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Lawson v. City of Coatesville

United States District Court, E.D. Pennsylvania

August 19, 2014

JOSEPH PATRICK LAWSON, Plaintiff,
v.
CITY OF COATESVILLE, et. al., Defendants

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For JOSEPH PATRICK LAWSON, Plaintiff: JOHN L. ROLLINS, LEAD ATTORNEY, WEST CHESTER, PA; WILLIAM C. REIL, LEAD ATTORNEY, PHILADELPHIA, PA.

For CITY OF COATESVILLE, A MUNICIPAL GOVERNMENT ENTITY, FORMER POLICE CHIEF JULIUS CANALE, INDIVIDUALLY AND IN HIS OFFICIAL CAPACITY, POLICE OFFICER BRENDEN BOYLE, INDIVIDUALLY AND IN HIS OFFICIAL CAPACITY, POLICE CORPORAL JEFFREY INGEMIE, INDIVIDUALLY AND HIS OFFICIAL CAPACITY, Defendants: GARY H. DADAMO, ROBERT G. HANNA, LEAD ATTORNEYS, FRANK J. LAVERY, JR., LAVERY, FAHERTY, PATTERSON, P.C., HARRISBURG, PA.

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MEMORANDUM

ANITA B. BRODY, J.

Plaintiff Joseph Lawson brings suit under 42 U.S.C. § § 1983 and 1985 against the City of Coatesville (" Coatesville" ), former Police Chief Julius Canale, Police Officer Brenden Boyle, and Police Corporal Jeffrey Ingemie.[1] Lawson claims that all defendants (collectively " Defendants" ) violated his Fourth and Fourteenth Amendment rights when they arrested and incarcerated Lawson without probable cause. Lawson alleges that Coatesville and Canale violated his constitutional rights by failing to establish and maintain a policy to train and supervise police officers as to the proper exercise of the power to arrest citizens. Lawson also brings Pennsylvania tort claims for false arrest, false imprisonment, malicious prosecution, and civil conspiracy against Canale, Boyle, and Ingemie.[2] Defendants move for summary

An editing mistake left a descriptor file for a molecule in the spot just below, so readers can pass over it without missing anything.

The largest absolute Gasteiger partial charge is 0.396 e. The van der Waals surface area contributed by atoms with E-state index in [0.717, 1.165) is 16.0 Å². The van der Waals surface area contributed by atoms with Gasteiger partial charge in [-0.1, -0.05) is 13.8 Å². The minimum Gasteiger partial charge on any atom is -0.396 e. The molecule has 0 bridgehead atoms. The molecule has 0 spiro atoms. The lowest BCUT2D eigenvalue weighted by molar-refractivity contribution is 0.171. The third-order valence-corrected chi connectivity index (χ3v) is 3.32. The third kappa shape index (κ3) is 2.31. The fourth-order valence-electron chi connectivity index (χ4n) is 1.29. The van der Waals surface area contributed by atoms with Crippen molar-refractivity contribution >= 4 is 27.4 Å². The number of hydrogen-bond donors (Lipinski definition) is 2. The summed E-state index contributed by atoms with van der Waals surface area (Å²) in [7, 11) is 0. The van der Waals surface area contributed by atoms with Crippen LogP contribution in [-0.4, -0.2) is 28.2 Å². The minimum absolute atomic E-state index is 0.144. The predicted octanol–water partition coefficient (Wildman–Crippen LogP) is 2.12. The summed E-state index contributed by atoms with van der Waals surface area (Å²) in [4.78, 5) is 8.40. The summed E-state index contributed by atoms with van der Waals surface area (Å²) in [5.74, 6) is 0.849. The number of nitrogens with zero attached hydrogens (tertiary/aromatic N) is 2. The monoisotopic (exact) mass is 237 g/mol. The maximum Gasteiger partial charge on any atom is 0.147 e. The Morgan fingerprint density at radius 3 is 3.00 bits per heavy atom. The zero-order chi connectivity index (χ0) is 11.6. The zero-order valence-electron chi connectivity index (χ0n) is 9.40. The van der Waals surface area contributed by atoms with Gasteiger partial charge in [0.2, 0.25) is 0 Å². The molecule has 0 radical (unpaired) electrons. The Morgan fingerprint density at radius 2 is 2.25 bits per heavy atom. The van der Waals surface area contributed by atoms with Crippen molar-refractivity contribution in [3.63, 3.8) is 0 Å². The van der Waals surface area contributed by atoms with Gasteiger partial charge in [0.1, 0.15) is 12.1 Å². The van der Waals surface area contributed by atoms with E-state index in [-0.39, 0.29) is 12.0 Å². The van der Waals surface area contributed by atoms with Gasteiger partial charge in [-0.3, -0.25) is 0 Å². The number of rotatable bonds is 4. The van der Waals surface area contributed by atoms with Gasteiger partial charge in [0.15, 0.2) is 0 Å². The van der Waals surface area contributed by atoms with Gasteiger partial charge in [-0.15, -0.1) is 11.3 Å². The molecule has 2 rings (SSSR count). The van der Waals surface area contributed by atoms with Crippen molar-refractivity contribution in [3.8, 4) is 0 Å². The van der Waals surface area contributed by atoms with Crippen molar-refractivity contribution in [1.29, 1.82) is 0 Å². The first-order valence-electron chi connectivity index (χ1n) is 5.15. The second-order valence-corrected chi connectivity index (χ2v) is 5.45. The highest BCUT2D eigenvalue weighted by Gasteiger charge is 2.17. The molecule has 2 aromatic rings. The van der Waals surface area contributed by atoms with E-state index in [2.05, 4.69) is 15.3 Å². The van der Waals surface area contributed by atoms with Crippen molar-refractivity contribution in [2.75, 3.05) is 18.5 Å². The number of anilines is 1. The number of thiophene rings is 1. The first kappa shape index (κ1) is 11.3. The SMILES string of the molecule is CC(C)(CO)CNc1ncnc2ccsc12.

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judgment as to all claims. For the reasons stated below, I will grant Defendants' motion in part and deny it in part.

I. BACKGROUND

A. Lawson's Arrest and Incarceration

On October 29, 2010, Jeffrey Middleton, Jr. was robbed by at least two black men[3] in front of the Midway Diner in Coatesville. One of the robbers shoved a hard metal object into Middleton's back and demanded that Middleton empty his pockets. Middleton relinquished $70 and two bottles of prescription pills. Immediately after the robbery, Middleton walked across the street to a gas station and called the police. Officer Boyle, Corporal Ingemie, and several other unidentified officers responded to the scene.